Seven years ago, Jason Esterhuizen was in a horrific car crash that destroyed his eyes, plunging him into total darkness. Today, he's regained visual perception and more independence, thanks to an experimental device implanted in his brain by researchers at UCLA Health.
"Now I can do things that I couldn't do before," said Esterhuizen, 30, who moved from his native South Africa to participate in the clinical trial at UCLA. "I can sort the laundry, find my way in lighted hallways without using a cane and cross the street more safely. It's making my life much easier."
The device is geared to people who used to be able to see but lost their vision to injury or disease. While it doesn't provide normal sight, it enhances users' ability to navigate the world by restoring their capacity to detect movement and distinguish light and dark.
"This is the first time we've had a completely implantable device that people can use in their own homes without having to be plugged into an external device," said Dr. Nader Pouratian, a neurosurgeon at UCLA Health and principal investigator of the five-year study. "It helps them recognize, for example, where a doorway is, where the sidewalk begins or ends or where the crosswalk is. These are all extremely meaningful events that can help improve people’s quality of life."
Designated by the U.S. Food and Drug Administration as a "Breakthrough Device," the system wirelessly converts images captured by a tiny video camera mounted on sunglasses into a series of electrical pulses. The pulses stimulate a set of 60 electrodes implanted on top of the brain's visual cortex, which perceives patterns of light and interprets them as visual clues.
"I'll see little white dots on a black background, like looking up at the stars at night," said Esterhuizen, the world's second research subject to receive the device, called Orion. "As a person walks toward me, I might see three little dots. As they move closer to me, more and more dots light up."
Along with the glasses, the system also includes a belt equipped with a button, which patients can press to amplify dark objects in the sun, and press again to visualize light objects in the dark, such as an oncoming car's headlights at night.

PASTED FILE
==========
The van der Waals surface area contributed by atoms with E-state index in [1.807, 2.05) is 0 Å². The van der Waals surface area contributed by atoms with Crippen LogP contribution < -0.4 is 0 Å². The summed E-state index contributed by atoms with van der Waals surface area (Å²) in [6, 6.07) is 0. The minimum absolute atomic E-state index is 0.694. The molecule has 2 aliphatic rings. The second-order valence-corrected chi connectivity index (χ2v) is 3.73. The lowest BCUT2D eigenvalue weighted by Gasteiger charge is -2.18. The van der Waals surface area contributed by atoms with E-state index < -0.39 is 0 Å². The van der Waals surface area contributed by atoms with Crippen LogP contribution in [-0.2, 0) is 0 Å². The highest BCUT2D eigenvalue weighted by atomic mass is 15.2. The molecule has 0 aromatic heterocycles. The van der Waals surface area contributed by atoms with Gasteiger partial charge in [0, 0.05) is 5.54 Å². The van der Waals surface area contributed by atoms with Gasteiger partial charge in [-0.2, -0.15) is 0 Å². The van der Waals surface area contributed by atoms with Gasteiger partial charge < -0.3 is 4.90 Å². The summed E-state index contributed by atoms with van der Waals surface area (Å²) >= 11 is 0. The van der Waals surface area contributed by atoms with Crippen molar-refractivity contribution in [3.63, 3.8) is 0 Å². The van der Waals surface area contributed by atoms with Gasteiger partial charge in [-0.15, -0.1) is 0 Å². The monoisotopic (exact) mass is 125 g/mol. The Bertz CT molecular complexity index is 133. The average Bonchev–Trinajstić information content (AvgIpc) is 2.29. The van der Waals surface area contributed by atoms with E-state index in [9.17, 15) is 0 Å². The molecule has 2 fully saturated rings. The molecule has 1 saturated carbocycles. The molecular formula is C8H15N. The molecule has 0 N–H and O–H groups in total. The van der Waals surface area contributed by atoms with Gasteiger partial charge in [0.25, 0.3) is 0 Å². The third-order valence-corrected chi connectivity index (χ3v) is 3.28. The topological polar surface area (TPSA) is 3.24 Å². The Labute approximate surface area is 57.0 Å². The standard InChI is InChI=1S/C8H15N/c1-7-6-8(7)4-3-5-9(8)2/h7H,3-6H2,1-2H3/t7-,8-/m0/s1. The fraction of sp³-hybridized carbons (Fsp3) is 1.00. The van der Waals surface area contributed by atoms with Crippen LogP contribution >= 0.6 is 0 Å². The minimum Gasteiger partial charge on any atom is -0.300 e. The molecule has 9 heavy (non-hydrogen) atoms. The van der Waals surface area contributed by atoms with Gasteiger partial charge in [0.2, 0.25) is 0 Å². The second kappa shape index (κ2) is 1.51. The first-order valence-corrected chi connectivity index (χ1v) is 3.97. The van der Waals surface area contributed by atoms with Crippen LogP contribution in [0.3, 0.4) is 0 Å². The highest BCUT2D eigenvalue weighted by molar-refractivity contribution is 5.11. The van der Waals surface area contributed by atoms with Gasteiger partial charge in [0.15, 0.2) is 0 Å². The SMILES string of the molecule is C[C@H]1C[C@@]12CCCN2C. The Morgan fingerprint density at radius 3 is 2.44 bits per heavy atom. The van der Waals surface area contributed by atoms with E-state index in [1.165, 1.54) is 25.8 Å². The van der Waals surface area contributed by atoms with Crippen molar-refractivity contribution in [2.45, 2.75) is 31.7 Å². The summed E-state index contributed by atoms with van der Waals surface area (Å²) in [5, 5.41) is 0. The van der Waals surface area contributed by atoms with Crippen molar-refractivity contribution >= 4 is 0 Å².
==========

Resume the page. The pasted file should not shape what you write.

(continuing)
Six people have received the implant: the first three at UCLA Health, two at Baylor College of Medicine and the sixth at UCLA. Recipients have expressed delight at once again being able to enjoy fireworks and blow out candles on a birthday cake.
"It's still a blast every time I turn it on," Esterhuizen said. "After seeing absolutely nothing to all of a sudden seeing little flickers of light move around and figuring out that they mean something. It's just amazing to have some form of functional vision again."
The implant currently stimulates the left side of the patient's brain. As a result, they perceive visual cues only from their right-side field of vision. Ultimately, the goal is to implant both sides of the brain to recover a full field of vision.
"This device has the potential to restore useful vision to patients blinded by glaucoma, diabetic retinopathy, cancer and trauma," Pouratian said. With research subjects' input, he and his colleagues hope to one day adapt the device to also assist people who were born blind or have low vision.
Nearly 39 million people worldwide are legally blind. Because the Orion, developed and marketed by Second Sight Medical Products, directly stimulates the visual cortex, it can help people like Esterhuizen who have suffered damage to their retinas and optic nerves.
Esterhuizen, an upbeat athlete and adrenaline junkie who skydives, bungee jumps and recently competed with his team in the 2019 World Series for beep baseball — a form of America's pastime for people who are visually impaired — credits his accident and the device for changing his life in countless ways.
"The day of my car accident, I was 23 and studying to become an airline pilot," he wrote in his blog. "Life didn't end there, it just changed for the better. I would not have met the love of my life, Sumarie."
The couple celebrates their first wedding anniversary on Sept. 22.
"Normally when my wife is mad at me, she'll be quiet, and I'll be like, 'Where are you? I want to speak to you,'" he said. "Now I can find her. She can't hide from me anymore."
The National Institutes of Health's Brain Research through Advancing Innovative Neurotechnologies (BRAIN) Initiative funded the study at UCLA, with device development and support from Second Sight Medical Products, Inc. Pouratian serves as a scientific consultant to Second Sight.
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